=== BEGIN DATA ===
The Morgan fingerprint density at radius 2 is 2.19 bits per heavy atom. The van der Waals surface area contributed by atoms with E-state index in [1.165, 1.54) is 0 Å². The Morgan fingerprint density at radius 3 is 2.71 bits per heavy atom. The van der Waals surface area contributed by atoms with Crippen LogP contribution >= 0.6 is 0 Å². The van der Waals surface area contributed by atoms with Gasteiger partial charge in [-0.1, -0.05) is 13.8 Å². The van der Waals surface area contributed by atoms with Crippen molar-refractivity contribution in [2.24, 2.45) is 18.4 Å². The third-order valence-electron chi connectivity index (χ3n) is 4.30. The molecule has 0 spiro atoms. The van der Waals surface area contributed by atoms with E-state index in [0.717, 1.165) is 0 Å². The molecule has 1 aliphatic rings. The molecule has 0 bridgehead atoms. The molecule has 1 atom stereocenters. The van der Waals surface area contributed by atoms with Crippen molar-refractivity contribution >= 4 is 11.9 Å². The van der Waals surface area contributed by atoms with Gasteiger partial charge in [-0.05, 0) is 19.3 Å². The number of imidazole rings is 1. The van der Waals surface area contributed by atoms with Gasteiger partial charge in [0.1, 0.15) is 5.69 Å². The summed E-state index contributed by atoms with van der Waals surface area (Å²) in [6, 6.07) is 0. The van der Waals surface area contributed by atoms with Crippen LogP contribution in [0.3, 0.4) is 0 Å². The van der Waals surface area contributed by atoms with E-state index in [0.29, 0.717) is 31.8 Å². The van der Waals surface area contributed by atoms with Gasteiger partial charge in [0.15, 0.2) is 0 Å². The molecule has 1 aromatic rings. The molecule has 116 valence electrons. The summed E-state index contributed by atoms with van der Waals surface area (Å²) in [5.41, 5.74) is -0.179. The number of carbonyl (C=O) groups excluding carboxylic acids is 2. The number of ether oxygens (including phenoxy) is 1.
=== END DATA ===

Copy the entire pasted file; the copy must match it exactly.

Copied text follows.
The Morgan fingerprint density at radius 2 is 2.19 bits per heavy atom. The van der Waals surface area contributed by atoms with E-state index in [1.165, 1.54) is 0 Å². The Morgan fingerprint density at radius 3 is 2.71 bits per heavy atom. The van der Waals surface area contributed by atoms with Crippen LogP contribution >= 0.6 is 0 Å². The van der Waals surface area contributed by atoms with Gasteiger partial charge in [-0.1, -0.05) is 13.8 Å². The van der Waals surface area contributed by atoms with Crippen molar-refractivity contribution in [2.24, 2.45) is 18.4 Å². The third-order valence-electron chi connectivity index (χ3n) is 4.30. The molecule has 0 spiro atoms. The van der Waals surface area contributed by atoms with E-state index in [0.717, 1.165) is 0 Å². The molecule has 1 aliphatic rings. The molecule has 0 bridgehead atoms. The molecule has 1 atom stereocenters. The van der Waals surface area contributed by atoms with Crippen molar-refractivity contribution >= 4 is 11.9 Å². The van der Waals surface area contributed by atoms with Gasteiger partial charge in [-0.05, 0) is 19.3 Å². The number of imidazole rings is 1. The van der Waals surface area contributed by atoms with Gasteiger partial charge in [0.1, 0.15) is 5.69 Å². The summed E-state index contributed by atoms with van der Waals surface area (Å²) in [6, 6.07) is 0. The van der Waals surface area contributed by atoms with Crippen LogP contribution in [0.3, 0.4) is 0 Å². The van der Waals surface area contributed by atoms with E-state index in [0.29, 0.717) is 31.8 Å². The van der Waals surface area contributed by atoms with Gasteiger partial charge in [0.15, 0.2) is 0 Å². The molecule has 1 aromatic rings. The molecule has 116 valence electrons. The summed E-state index contributed by atoms with van der Waals surface area (Å²) in [5.41, 5.74) is -0.179. The number of carbonyl (C=O) groups excluding carboxylic acids is 2. The number of ether oxygens (including phenoxy) is 1.